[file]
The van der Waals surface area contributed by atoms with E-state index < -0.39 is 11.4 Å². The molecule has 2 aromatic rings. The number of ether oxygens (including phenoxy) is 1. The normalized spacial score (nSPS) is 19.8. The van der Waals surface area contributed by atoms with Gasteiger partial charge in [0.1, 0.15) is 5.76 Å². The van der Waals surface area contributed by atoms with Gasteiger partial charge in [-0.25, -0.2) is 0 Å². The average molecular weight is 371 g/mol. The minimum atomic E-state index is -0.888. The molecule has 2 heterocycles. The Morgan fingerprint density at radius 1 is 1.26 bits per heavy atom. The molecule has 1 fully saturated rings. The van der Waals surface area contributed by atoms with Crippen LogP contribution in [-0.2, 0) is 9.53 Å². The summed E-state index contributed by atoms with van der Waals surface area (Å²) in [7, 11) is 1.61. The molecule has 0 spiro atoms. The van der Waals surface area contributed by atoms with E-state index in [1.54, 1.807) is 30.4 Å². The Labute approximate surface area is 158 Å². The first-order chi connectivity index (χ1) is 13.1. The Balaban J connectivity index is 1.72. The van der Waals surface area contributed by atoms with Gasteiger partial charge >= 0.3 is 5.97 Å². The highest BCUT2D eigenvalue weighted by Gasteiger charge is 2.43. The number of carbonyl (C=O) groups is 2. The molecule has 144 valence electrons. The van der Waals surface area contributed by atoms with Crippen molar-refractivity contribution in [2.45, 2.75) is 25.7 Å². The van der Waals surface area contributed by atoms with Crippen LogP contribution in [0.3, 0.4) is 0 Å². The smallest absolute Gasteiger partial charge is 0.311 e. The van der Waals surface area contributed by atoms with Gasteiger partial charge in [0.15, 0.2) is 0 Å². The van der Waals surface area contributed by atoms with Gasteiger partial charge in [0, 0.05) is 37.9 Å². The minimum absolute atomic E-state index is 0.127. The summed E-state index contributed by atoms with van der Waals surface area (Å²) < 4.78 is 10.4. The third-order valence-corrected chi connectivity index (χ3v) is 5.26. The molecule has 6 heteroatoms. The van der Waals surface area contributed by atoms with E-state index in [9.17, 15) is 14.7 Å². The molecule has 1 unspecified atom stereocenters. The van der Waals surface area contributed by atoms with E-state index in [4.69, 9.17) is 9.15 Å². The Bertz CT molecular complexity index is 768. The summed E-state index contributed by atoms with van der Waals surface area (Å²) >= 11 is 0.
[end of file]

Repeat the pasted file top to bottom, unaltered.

The van der Waals surface area contributed by atoms with E-state index < -0.39 is 11.4 Å². The molecule has 2 aromatic rings. The number of ether oxygens (including phenoxy) is 1. The normalized spacial score (nSPS) is 19.8. The van der Waals surface area contributed by atoms with Gasteiger partial charge in [0.1, 0.15) is 5.76 Å². The van der Waals surface area contributed by atoms with Gasteiger partial charge in [-0.25, -0.2) is 0 Å². The average molecular weight is 371 g/mol. The minimum atomic E-state index is -0.888. The molecule has 2 heterocycles. The Morgan fingerprint density at radius 1 is 1.26 bits per heavy atom. The molecule has 1 fully saturated rings. The van der Waals surface area contributed by atoms with Crippen LogP contribution in [-0.2, 0) is 9.53 Å². The summed E-state index contributed by atoms with van der Waals surface area (Å²) in [7, 11) is 1.61. The molecule has 0 spiro atoms. The van der Waals surface area contributed by atoms with E-state index in [1.54, 1.807) is 30.4 Å². The Labute approximate surface area is 158 Å². The first-order chi connectivity index (χ1) is 13.1. The Balaban J connectivity index is 1.72. The van der Waals surface area contributed by atoms with Gasteiger partial charge >= 0.3 is 5.97 Å². The highest BCUT2D eigenvalue weighted by Gasteiger charge is 2.43. The number of carbonyl (C=O) groups is 2. The molecule has 144 valence electrons. The van der Waals surface area contributed by atoms with Crippen molar-refractivity contribution in [2.45, 2.75) is 25.7 Å². The van der Waals surface area contributed by atoms with Crippen LogP contribution in [0.3, 0.4) is 0 Å². The smallest absolute Gasteiger partial charge is 0.311 e. The van der Waals surface area contributed by atoms with Gasteiger partial charge in [0.15, 0.2) is 0 Å². The van der Waals surface area contributed by atoms with Gasteiger partial charge in [0, 0.05) is 37.9 Å². The minimum absolute atomic E-state index is 0.127. The summed E-state index contributed by atoms with van der Waals surface area (Å²) < 4.78 is 10.4. The third-order valence-corrected chi connectivity index (χ3v) is 5.26. The molecule has 6 heteroatoms. The van der Waals surface area contributed by atoms with E-state index in [9.17, 15) is 14.7 Å². The molecule has 1 unspecified atom stereocenters. The van der Waals surface area contributed by atoms with E-state index in [4.69, 9.17) is 9.15 Å². The Bertz CT molecular complexity index is 768. The summed E-state index contributed by atoms with van der Waals surface area (Å²) >= 11 is 0.